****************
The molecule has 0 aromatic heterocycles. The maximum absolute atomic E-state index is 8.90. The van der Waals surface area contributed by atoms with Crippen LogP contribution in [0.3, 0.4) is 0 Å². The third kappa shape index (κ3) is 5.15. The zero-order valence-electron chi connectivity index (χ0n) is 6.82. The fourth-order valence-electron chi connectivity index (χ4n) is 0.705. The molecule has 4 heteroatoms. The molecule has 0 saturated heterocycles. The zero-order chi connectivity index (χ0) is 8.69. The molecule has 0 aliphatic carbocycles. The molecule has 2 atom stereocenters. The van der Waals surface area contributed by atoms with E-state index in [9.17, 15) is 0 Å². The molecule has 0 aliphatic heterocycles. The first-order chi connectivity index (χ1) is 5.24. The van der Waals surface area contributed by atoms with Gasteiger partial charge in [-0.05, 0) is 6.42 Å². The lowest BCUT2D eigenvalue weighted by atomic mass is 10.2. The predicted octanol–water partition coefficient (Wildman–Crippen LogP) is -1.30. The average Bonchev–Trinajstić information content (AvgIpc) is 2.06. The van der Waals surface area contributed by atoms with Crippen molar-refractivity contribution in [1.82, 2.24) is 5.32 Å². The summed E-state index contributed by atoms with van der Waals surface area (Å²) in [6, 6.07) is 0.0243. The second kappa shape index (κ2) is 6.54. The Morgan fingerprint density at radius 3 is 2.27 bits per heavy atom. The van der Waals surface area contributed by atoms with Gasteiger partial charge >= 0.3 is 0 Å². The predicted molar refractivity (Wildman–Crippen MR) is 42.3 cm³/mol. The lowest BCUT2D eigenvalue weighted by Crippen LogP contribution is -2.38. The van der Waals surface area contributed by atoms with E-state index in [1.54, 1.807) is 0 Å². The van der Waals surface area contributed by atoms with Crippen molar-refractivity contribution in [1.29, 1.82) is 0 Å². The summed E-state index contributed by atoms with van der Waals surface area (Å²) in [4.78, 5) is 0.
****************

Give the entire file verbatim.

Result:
The molecule has 0 aromatic heterocycles. The maximum absolute atomic E-state index is 8.90. The van der Waals surface area contributed by atoms with Crippen LogP contribution in [0.3, 0.4) is 0 Å². The third kappa shape index (κ3) is 5.15. The zero-order valence-electron chi connectivity index (χ0n) is 6.82. The fourth-order valence-electron chi connectivity index (χ4n) is 0.705. The molecule has 4 heteroatoms. The molecule has 0 saturated heterocycles. The zero-order chi connectivity index (χ0) is 8.69. The molecule has 0 aliphatic carbocycles. The molecule has 2 atom stereocenters. The van der Waals surface area contributed by atoms with E-state index in [9.17, 15) is 0 Å². The molecule has 0 aliphatic heterocycles. The first-order chi connectivity index (χ1) is 5.24. The van der Waals surface area contributed by atoms with Gasteiger partial charge in [-0.05, 0) is 6.42 Å². The lowest BCUT2D eigenvalue weighted by atomic mass is 10.2. The predicted octanol–water partition coefficient (Wildman–Crippen LogP) is -1.30. The average Bonchev–Trinajstić information content (AvgIpc) is 2.06. The van der Waals surface area contributed by atoms with Crippen molar-refractivity contribution in [1.82, 2.24) is 5.32 Å². The summed E-state index contributed by atoms with van der Waals surface area (Å²) in [6, 6.07) is 0.0243. The second kappa shape index (κ2) is 6.54. The Morgan fingerprint density at radius 3 is 2.27 bits per heavy atom. The van der Waals surface area contributed by atoms with Gasteiger partial charge >= 0.3 is 0 Å². The predicted molar refractivity (Wildman–Crippen MR) is 42.3 cm³/mol. The lowest BCUT2D eigenvalue weighted by Crippen LogP contribution is -2.38. The van der Waals surface area contributed by atoms with E-state index in [1.54, 1.807) is 0 Å². The van der Waals surface area contributed by atoms with Crippen molar-refractivity contribution in [1.29, 1.82) is 0 Å². The summed E-state index contributed by atoms with van der Waals surface area (Å²) in [4.78, 5) is 0.